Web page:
Preserved Roots, Stalks, Barks, Flowers, Fruits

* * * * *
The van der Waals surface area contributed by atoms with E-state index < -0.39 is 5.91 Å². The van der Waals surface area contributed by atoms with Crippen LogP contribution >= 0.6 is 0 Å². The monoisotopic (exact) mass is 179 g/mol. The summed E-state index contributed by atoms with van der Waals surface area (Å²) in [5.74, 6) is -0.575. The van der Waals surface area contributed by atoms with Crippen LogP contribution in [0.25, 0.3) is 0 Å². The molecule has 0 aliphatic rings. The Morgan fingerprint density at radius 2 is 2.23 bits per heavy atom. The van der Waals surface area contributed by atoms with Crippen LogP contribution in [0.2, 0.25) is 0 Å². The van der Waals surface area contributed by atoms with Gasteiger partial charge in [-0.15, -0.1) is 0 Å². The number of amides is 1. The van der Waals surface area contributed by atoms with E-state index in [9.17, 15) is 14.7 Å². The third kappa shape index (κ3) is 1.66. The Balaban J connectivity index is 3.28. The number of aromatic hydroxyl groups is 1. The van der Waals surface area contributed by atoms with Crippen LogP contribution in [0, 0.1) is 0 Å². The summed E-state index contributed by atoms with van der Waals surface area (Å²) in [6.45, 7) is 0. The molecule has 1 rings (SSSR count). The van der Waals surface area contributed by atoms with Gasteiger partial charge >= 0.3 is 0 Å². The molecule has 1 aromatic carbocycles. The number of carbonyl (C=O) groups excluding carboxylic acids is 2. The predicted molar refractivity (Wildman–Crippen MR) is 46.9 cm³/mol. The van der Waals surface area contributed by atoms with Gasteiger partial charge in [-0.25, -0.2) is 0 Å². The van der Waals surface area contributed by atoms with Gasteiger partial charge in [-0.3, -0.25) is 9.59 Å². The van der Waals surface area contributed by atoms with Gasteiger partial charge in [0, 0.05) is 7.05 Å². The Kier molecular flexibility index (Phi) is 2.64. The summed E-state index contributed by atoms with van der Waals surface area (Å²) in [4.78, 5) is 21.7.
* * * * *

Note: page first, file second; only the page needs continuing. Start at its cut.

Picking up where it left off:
College : Take of Eringo Roots as many as you will, cleanse them without and within, the pith being taken out, steep them two days in clear water, shifting the water sometimes, then dry them with a cloth, then take their equal weight in white Sugar, and as much Rose-water as will make it into a Syrup, which being almost boiled, put in the roots, and let them boil until the moisture be consumed, and let it be brought to the due body of a Syrup. Not much unlike to this are preserved the roots of Acorus, Angelica, Borrage, Bugloss, Succory, Elecampane, Burnet, Satyrion, Sicers, Comfrey the greater, Ginger, Zedoary. Take of the stalks of Artichokes, not too ripe, as many as you will, and (contrary to the roots) take only the pith of these, and preserve them with their equal weight in sugar, like the former. So is prepared the stalks of Angelica, Burs, Lettuce, &c. before they be too ripe. Take of fresh Orange pills as many as you will, take away the exterior yellowness, and steep them in spring water three days at the least, often renewing the water, then preserve them like the former. In like manner are Lemon and Citron pills preserved. Preserve the flowers of Citrons, Oranges, Borrage, Primroses, with Sugar, according to art. Take of Apricots as many as you will, take away the outer skin and the stones, and mix them with their like weight in sugar, after four hours take them out, and boil the Sugar without any other Liquor, then put them in again, and boil them a little. Other Fruits may be preserved in the same manner, or at least not much unlike to it, as whole Barberries, Cherries, Cornels, Citrons, Quinces, Peaches, common Apples, the five sorts of Myrobalans, Hazel Nuts, Walnuts, Nutmegs, Raisins of the Sun, Pepper brought green from India, Plums, garden and wild Pears, Grapes. Pulps are also preserved, as Barberries, Cassia Fistula, Citrons, Cinosbatus, Quinces, and Sloes, &c. Take of Barberries as many as you will, boil them in spring water till they are tender, then having pulped them through a sieve, that they are free from the stones, boil it again in an earthen vessel over a gentle fire, often stirring them for fear of burning, till the watery humour be consumed, then mix ten pounds of sugar with six pounds of this pulp, boil it to its due thickness. Broom buds are also preserved, but with brine and vinegar, and so are Olives and Capers. Lastly, Amongst the Barks, Cinnamon, amongst the flowers, Roses, and Marigolds, amongst the fruits, Almonds, Cloves, Pine-nuts, and Fistick-nuts, are said to be preserved but with this difference, they are encrusted with dry sugar, and are more called confects than preserves.

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